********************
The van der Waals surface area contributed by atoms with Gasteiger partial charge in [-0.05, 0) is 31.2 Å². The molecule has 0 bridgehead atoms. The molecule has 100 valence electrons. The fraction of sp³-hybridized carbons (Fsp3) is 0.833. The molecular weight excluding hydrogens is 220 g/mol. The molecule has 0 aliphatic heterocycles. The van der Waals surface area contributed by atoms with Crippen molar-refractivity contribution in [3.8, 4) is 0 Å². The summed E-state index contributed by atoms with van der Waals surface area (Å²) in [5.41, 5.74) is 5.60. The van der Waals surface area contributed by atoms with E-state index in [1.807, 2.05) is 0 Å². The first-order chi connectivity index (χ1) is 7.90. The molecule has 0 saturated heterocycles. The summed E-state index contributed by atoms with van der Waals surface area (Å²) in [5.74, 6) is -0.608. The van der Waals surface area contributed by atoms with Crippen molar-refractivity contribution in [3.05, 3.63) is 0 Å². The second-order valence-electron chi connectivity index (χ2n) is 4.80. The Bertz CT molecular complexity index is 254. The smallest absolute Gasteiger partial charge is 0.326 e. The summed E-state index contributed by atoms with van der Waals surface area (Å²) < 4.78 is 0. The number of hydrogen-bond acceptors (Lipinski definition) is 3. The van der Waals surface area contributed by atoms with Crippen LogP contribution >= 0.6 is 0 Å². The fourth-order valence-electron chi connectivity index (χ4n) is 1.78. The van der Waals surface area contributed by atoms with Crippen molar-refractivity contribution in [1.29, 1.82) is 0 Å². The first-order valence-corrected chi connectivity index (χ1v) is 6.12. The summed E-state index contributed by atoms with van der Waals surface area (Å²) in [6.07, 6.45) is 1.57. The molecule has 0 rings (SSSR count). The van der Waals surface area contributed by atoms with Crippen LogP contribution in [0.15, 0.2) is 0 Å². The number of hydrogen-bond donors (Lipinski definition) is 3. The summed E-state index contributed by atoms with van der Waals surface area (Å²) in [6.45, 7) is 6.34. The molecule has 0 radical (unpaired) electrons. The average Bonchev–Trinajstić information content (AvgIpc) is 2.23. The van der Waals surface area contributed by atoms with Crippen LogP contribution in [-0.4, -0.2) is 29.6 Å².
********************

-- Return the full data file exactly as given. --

The van der Waals surface area contributed by atoms with Gasteiger partial charge in [-0.05, 0) is 31.2 Å². The molecule has 0 bridgehead atoms. The molecule has 100 valence electrons. The fraction of sp³-hybridized carbons (Fsp3) is 0.833. The molecular weight excluding hydrogens is 220 g/mol. The molecule has 0 aliphatic heterocycles. The van der Waals surface area contributed by atoms with Crippen molar-refractivity contribution in [3.8, 4) is 0 Å². The summed E-state index contributed by atoms with van der Waals surface area (Å²) in [5.41, 5.74) is 5.60. The van der Waals surface area contributed by atoms with E-state index in [1.807, 2.05) is 0 Å². The first-order chi connectivity index (χ1) is 7.90. The molecule has 0 saturated heterocycles. The summed E-state index contributed by atoms with van der Waals surface area (Å²) in [5.74, 6) is -0.608. The van der Waals surface area contributed by atoms with Crippen molar-refractivity contribution in [3.05, 3.63) is 0 Å². The second-order valence-electron chi connectivity index (χ2n) is 4.80. The Bertz CT molecular complexity index is 254. The smallest absolute Gasteiger partial charge is 0.326 e. The summed E-state index contributed by atoms with van der Waals surface area (Å²) < 4.78 is 0. The number of hydrogen-bond acceptors (Lipinski definition) is 3. The van der Waals surface area contributed by atoms with Crippen LogP contribution >= 0.6 is 0 Å². The fourth-order valence-electron chi connectivity index (χ4n) is 1.78. The van der Waals surface area contributed by atoms with Crippen molar-refractivity contribution in [1.29, 1.82) is 0 Å². The first-order valence-corrected chi connectivity index (χ1v) is 6.12. The summed E-state index contributed by atoms with van der Waals surface area (Å²) in [6.07, 6.45) is 1.57. The molecule has 0 rings (SSSR count). The van der Waals surface area contributed by atoms with Crippen LogP contribution in [0.15, 0.2) is 0 Å². The number of hydrogen-bond donors (Lipinski definition) is 3. The summed E-state index contributed by atoms with van der Waals surface area (Å²) in [6.45, 7) is 6.34. The molecule has 0 radical (unpaired) electrons. The average Bonchev–Trinajstić information content (AvgIpc) is 2.23. The van der Waals surface area contributed by atoms with Crippen LogP contribution in [-0.4, -0.2) is 29.6 Å².